Dealing with a cat that bites or lashes out
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Dealing with a cat that bites or lashes out

The domestic cat is usually a calm and pleasant creature to be around, and cats are rarely aggressive towards people and do not generally bite or attack them. In a cat that is feral or semi-wild, or a cat that is not used to being handled by people or living within a confined space, fear or defensive aggression is understandable. But what if your cat has always lived around people and been adequately handled, and yet is still prone to biting or lashing out? Understandably, this can be rather problematic!If you are confused or worried about you cat’s behaviour to the point that you are scared or nervous of them or it is beginning to affect your interactions, knowing where to turn to for help can be difficult. Read on to learn more about the causes of biting and lashing out in cats, plus some suggestions on how to tackle it.

Defensive aggression

If your cat had a bad start in life or is simply of a nervous disposition, then it is entirely understandable that their integration into a caring, loving home environment might not be totally straightforward. Even after several years, cats that are prone to being nervous or frightened may well have a tendency to lash out if they feel trapped or threatened. To avoid this happening, never surprise your cat or approach them unexpectedly, or trap them and block their exit route, ergo removing the ‘flight’ option and triggering defensive aggression.

Pain or illness

Cats are highly adept at masking pain, and it is not always obvious to the owner if their cat is sick or suffering from a bump or injury. If you find that your cat bites or lashes out when you touch a certain part of their body, this may just be a particularly sensitive spot, or there may be an underlying reason such as a pain or injury that you cannot see. It is always a good idea to take your cat along to the vet for a check-up if you are in any doubt.

Over-stimulation

If you are playing with your cat, particularly a vigorous game of ‘chase the feather’ or anything else that involves them getting worked up and excited, you may find that they begin to lose their normal inhibitions for biting and lashing out. This is not aggression per se, but rather a case of over-stimulation where the cat begins to forget that this is just a game and starts to take things too seriously! Try to judge when your cat is approaching this threshold and calm things down again before a misplaced bite or scratch causes damage!

Just playing!

Many cats like to pounce and chase real or imagined prey, but a problem can arise if your cat is unable to tell the difference between toys and body parts! If your cat enjoys pouncing on your feet when you are sitting down, or attacking your toes under the duvet, you are by no means alone, although this is often of little consolation! If you inadvertently trained your cat into pouncing on your fingers or toes when they were a kitten, you may have a problem on your hands with your adult cat! Tell your cat ‘no!’ firmly whenever they pounce, but never shout at or smack your cat. Training a cat out of play aggression can be a challenge, and it is better to nip things in the bud when the problem first starts if possible.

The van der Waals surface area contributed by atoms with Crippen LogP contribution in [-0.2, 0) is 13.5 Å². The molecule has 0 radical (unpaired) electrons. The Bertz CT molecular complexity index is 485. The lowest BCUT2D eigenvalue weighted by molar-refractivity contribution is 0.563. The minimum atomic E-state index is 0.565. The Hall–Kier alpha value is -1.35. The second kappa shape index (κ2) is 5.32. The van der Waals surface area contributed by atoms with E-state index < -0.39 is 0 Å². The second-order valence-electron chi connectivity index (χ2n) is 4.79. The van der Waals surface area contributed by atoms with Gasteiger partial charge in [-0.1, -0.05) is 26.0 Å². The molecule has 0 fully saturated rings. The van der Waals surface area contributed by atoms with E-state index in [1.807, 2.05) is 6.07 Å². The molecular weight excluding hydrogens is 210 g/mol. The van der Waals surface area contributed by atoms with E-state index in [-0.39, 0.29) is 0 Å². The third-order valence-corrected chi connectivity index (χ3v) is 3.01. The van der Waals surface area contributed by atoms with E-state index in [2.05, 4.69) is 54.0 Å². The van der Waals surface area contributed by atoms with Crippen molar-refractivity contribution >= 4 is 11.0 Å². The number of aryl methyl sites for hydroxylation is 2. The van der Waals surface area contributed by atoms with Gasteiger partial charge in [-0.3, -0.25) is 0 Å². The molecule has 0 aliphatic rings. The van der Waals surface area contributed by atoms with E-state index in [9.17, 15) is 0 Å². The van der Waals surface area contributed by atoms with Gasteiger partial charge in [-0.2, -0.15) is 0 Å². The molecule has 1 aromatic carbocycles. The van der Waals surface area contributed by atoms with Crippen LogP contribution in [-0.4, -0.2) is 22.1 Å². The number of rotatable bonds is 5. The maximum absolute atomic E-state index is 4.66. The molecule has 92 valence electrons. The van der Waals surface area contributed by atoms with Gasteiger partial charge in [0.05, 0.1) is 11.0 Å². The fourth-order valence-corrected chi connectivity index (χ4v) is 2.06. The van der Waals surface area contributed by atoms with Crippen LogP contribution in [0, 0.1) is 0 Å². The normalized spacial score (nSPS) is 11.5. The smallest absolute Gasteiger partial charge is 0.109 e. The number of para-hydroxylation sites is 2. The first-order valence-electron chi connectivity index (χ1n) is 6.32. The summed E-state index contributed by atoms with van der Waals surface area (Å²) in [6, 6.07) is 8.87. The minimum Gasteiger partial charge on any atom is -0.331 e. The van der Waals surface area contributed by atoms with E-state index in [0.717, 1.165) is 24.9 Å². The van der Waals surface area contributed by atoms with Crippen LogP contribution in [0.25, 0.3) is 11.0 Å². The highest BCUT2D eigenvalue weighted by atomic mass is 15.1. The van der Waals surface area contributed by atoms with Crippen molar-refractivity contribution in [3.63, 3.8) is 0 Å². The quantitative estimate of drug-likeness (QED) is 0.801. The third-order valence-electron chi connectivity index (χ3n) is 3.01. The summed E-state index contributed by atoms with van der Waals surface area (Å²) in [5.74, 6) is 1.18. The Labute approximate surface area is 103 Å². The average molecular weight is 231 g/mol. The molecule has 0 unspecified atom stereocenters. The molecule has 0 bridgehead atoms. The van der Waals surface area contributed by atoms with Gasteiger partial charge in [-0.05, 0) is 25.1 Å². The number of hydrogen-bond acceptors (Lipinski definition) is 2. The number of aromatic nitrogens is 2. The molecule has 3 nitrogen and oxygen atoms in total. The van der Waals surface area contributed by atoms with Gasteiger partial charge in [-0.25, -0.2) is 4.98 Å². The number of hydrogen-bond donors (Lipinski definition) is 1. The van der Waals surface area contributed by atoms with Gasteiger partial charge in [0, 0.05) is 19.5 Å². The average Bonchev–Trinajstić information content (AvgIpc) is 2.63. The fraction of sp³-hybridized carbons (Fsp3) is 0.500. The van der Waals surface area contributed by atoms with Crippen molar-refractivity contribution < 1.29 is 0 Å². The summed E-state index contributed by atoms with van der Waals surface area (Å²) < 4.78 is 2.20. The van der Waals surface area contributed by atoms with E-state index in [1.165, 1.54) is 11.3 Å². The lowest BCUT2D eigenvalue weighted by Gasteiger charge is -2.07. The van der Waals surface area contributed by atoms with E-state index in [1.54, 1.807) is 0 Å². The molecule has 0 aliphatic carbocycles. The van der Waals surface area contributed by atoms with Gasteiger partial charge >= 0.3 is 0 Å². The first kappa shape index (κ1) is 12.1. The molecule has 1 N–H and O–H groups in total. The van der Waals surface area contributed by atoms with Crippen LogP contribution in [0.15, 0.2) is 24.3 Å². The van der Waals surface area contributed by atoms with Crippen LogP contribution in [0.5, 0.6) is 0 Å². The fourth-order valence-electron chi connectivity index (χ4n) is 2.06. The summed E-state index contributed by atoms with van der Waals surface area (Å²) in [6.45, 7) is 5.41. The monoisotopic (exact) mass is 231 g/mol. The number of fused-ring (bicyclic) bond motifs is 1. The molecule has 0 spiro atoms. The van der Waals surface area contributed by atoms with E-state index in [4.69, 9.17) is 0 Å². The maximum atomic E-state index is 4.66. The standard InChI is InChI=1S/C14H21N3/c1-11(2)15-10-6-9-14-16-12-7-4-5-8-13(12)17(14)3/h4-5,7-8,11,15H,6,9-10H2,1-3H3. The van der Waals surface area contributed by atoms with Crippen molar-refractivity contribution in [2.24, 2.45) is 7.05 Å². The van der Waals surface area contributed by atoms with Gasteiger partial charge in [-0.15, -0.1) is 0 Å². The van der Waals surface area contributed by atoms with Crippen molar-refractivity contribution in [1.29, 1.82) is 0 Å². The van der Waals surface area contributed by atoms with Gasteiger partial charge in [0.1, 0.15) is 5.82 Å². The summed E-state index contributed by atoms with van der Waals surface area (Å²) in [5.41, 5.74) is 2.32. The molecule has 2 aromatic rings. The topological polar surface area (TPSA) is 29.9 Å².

Warning

If your cat doesn’t like something that you are doing to them; perhaps brushing them, or stroking them in a certain way, or anything else, they may lash out in warning and then swiftly retreat. Often this behaviour can come as something of a shock, although in your cat’s opinion, their body language and reactions gave you plenty of opportunity to back down! Try to learn more about reading the signs and signals that your cat gives off, so that you can better assess if you are doing something that might place you in range of their disapproval!

Transferred aggression

Have you ever observed your cat becoming stressed out or aggressive in the presence of another cat, or a dog outside of the house or anything else, and begin to bush up their fur and act defensively despite being some way removed from the perceived threat? If you try to intervene in circumstances such as these, you might find that your cat bites or lashes out at you, despite the fact that you were trying to soothe your cat and diffuse the situation. This is known as transferred aggression or referred aggression, and is basically to your cat, a case of mistaken identity. When a cat prepares for fight or flight from any real or perceived threat, they focus the whole of their attention on the threat at hand, and tune out everything else around them. This is a necessary part of how they protect themselves from harm and deal with their opponent. Your cat will almost certainly be almost completely unaware of your presence at this stage, even if you are trying to get their attention and talk to them. Touching your cat or moving into their personal space at this stage would be a mistake, as any additional stimulus is likely to be viewed as part of the initial threat, and dealt with accordingly. Try to deal with the issue by removing the source of the perceived threat itself, such as shooing off a dog that has wandered into your garden or closing the curtains temporarily.

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